Paid Media News Round Up: September 2020

– 12th October 2020 –


Paid Media News Round-Up: September 2020


September was a busy month for social channels with Facebook and TikTok in the political limelight. While changes to Google’s Media spend implemented in August and changing Search term reports are going to have the most notable effects on advertisers.

If you want to check out last month’s round-up you can view our summary here. Here are our highlights from the past few weeks.


Google’s 2% UK Tax On Media Spend

In August Google announced that as of 1st November an additional fee is going to be added to all media spend within the UK. In essence, Google is passing the tax burden imposed on them by the government onto advertisers. The feel will be 2% of any ad spend before VAT. Advertisers will have to make the decision whether to keep spending at the same level and therefore incur this extra cost, or whether to reduce budget by 2% to negate the difference.


Facebook and The 2020 U.S. Election

The Facebook- Cambridge Analytica data scandal that erupted after the 2016 US Presidential election, highlighted the echo chambers present on the social media site and their role in catalysing political polarisation. Therefore, it comes as no surprise that Facebook have taken new steps to protect the 2020 US Elections and minimise misinformation. 


Facebook and the American Presidential Election 2020


The social media giant have stated that they will not accept new electoral, political or social issue ads in the final week of the campaign due to lack of time in contesting claims. However, advertisers will be able to continue running and editing ads that started running prior to 26th October. These steps are unlikely to have a significant impact on the election campaign and on advertisers. Nonetheless, will these measures be drastic enough to protect Facebook’s reputation from further criticism of political involvement?



Google to Change Search Term Reporting

Google announced that the search term report was going to be reduced to only showing terms a ‘significant’ number of users searched for. The reason given for this was privacy, which is odd to say the least, since they have held no concerns around this up to now.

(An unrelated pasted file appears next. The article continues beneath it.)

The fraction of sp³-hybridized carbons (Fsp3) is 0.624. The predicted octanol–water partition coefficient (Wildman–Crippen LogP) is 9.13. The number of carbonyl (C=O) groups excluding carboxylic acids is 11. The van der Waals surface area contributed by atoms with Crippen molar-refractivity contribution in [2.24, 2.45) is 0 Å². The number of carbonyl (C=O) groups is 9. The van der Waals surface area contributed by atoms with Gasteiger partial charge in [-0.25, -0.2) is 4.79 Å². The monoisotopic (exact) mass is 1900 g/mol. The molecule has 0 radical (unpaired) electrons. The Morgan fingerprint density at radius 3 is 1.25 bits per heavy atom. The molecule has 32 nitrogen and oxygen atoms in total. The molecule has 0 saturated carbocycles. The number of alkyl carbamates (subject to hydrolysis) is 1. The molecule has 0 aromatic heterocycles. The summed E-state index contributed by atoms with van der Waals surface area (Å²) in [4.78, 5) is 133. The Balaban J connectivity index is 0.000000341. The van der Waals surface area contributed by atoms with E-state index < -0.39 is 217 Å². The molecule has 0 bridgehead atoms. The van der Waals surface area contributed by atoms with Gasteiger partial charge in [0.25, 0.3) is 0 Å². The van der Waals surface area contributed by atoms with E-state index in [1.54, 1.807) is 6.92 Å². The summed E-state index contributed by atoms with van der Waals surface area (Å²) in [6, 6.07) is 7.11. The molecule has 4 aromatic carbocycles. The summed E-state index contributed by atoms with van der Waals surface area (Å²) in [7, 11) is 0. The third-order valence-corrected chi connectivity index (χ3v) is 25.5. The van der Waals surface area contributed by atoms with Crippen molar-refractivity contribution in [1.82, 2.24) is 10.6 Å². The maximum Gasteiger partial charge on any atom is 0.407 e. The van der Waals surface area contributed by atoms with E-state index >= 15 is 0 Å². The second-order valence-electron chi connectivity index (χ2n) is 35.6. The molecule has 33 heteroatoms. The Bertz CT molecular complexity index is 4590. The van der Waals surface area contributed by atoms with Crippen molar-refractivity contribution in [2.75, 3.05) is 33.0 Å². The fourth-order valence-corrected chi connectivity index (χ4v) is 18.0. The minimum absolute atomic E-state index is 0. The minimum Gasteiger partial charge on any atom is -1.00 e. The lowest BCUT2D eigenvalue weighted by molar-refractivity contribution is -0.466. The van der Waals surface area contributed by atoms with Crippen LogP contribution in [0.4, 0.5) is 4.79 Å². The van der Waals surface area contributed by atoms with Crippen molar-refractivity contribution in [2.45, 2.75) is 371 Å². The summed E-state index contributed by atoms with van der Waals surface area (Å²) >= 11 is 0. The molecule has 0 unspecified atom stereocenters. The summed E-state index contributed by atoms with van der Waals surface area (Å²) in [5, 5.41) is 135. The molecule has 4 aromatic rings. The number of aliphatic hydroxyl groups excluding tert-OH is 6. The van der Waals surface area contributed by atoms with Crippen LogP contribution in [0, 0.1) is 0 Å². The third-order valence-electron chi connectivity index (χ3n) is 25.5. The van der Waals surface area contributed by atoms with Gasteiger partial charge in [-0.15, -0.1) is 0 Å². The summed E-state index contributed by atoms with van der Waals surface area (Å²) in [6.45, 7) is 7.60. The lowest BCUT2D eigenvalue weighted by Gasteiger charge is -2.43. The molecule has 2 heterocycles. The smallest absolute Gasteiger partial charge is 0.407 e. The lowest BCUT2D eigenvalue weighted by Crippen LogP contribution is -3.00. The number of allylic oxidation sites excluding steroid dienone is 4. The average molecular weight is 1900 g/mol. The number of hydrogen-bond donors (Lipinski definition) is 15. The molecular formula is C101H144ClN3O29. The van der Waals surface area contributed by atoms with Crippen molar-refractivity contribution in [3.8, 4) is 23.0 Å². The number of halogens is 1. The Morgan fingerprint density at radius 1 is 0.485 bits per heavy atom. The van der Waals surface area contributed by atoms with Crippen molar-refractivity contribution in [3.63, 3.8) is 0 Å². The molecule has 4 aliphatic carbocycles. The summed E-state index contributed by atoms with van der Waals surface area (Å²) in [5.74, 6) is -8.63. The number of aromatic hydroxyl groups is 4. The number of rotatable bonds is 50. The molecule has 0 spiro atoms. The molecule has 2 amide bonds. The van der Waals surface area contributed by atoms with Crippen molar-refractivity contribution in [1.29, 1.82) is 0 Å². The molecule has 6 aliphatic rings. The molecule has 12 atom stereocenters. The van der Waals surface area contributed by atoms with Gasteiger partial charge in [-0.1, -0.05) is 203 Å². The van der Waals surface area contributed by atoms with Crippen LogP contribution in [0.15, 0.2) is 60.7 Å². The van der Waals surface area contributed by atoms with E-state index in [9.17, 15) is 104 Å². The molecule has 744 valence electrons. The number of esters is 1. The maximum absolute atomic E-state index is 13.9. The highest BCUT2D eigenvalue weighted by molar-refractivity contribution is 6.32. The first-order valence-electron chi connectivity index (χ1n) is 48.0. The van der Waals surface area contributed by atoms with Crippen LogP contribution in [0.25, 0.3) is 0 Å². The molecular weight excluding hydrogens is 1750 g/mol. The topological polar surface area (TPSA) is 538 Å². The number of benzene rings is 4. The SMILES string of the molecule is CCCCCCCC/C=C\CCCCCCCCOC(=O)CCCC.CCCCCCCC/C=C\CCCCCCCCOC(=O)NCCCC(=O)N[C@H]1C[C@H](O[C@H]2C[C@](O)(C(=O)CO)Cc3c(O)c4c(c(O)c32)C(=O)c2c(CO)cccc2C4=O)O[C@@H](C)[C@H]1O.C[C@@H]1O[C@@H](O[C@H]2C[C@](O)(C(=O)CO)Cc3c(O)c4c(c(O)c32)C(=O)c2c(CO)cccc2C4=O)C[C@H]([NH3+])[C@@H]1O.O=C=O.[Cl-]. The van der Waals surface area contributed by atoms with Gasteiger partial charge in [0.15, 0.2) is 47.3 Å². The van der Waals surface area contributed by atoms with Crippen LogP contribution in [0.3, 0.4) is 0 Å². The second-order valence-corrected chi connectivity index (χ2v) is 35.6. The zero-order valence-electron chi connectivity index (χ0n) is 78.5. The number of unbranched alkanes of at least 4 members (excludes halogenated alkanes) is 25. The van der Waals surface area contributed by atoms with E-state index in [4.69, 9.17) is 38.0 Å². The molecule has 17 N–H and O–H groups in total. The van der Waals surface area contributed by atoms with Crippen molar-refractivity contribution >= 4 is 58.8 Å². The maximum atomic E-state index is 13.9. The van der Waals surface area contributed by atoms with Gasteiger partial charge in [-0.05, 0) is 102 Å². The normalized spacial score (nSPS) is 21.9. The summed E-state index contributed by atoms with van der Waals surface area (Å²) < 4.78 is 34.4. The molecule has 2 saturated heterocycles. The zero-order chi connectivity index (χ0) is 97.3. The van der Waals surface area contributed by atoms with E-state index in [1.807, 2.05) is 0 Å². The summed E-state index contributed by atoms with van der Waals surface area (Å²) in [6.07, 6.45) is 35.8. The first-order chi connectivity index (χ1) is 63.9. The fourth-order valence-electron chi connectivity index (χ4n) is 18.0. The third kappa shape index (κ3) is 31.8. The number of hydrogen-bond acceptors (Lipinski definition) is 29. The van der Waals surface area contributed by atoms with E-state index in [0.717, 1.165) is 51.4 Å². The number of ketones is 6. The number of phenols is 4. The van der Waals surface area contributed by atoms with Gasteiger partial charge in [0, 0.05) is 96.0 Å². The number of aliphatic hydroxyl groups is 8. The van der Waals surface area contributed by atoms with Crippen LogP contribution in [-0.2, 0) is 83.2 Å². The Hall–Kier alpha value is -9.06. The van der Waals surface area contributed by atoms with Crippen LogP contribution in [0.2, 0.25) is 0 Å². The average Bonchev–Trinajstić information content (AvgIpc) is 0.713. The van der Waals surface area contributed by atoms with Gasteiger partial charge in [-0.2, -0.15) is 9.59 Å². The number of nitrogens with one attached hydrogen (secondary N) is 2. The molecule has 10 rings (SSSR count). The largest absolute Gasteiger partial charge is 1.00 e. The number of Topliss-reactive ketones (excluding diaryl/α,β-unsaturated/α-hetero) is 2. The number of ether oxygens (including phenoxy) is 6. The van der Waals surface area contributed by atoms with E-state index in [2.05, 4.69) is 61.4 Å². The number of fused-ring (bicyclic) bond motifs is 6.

The effect this will have on accounts is major. Early investigations have shown that on average Google now hides search terms spending around 28% of your budget. That is a huge amount of data that we can no longer interact with on a search term level. Automated strategies will still have full access to this data, and we find it hard to discount this being a move to not only incentivise Google’s automated systems even further, but also to make it actively harder to manually manage campaigns.


Changes to Google Search Term report notification.


TikTok Potential Limitations

It’s been well evidenced that the American president, Donald Trump, has accused TikTok of being a threat to US national security. Despite this, a deal has been arranged with investors Walmart and Oracle under a new entity, TikTok Global. However, there has been backlash from Chinese state media, denouncing the potential deal as “dirty and unfair”, which could lead to the deal not being struck.

The impact of this is yet to be fully realised in the UK, however, if a deal isn’t struck, a ban could still be imposed on TikTok in the US. While a ban in the US would not automatically lead to a ban in the UK, it cannot be ruled out. Security concerns led the UK government to backtrack on the roll-out of Huawei’s 5G technology in the UK. Therefore, restrictions on other major technology connections with China (such as TikTok) may well come into place in coming years.

A TikTok ban in the UK would be disappointing for advertisers, with many companies still yet to explore the benefits of this relatively new advertising platform.

TikTok and Donald Trump


Facebook 20% Text Rule

Facebook updated their rules on text in ad imagery to remove the 20% threshold. Whilst there has no formal statement issued by Facebook, the guidance to advertisers has been updated to merely advise them to keep text ‘short, clear and concise’ as best practice. The abandonment of the 20% text rule is not going to make a significant difference to the way advertisers use Facebook, however it does give more flexibility if required for specific campaigns.


If there was anything else that happened in the last few weeks that you found particularly notable, feel free to tweet us @upriseUPSEM, email us at, or simply send us a message through our contact page.



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